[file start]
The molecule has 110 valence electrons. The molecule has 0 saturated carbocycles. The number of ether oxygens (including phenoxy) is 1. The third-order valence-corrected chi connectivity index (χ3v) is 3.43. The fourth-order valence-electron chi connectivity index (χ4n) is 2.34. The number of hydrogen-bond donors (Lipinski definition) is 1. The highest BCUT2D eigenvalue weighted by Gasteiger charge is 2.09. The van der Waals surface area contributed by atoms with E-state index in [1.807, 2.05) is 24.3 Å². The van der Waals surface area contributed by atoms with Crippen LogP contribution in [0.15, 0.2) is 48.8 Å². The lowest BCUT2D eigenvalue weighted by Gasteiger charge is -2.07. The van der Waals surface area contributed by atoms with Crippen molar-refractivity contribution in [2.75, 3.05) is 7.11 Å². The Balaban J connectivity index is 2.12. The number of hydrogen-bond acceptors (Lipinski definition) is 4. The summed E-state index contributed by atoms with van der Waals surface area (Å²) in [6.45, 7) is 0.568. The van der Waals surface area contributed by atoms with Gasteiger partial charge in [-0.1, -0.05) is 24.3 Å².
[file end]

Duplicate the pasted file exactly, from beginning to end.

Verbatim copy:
The molecule has 110 valence electrons. The molecule has 0 saturated carbocycles. The number of ether oxygens (including phenoxy) is 1. The third-order valence-corrected chi connectivity index (χ3v) is 3.43. The fourth-order valence-electron chi connectivity index (χ4n) is 2.34. The number of hydrogen-bond donors (Lipinski definition) is 1. The highest BCUT2D eigenvalue weighted by Gasteiger charge is 2.09. The van der Waals surface area contributed by atoms with E-state index in [1.807, 2.05) is 24.3 Å². The van der Waals surface area contributed by atoms with Crippen LogP contribution in [0.15, 0.2) is 48.8 Å². The lowest BCUT2D eigenvalue weighted by Gasteiger charge is -2.07. The van der Waals surface area contributed by atoms with Crippen molar-refractivity contribution in [2.75, 3.05) is 7.11 Å². The Balaban J connectivity index is 2.12. The number of hydrogen-bond acceptors (Lipinski definition) is 4. The summed E-state index contributed by atoms with van der Waals surface area (Å²) in [6.45, 7) is 0.568. The van der Waals surface area contributed by atoms with Gasteiger partial charge in [-0.1, -0.05) is 24.3 Å².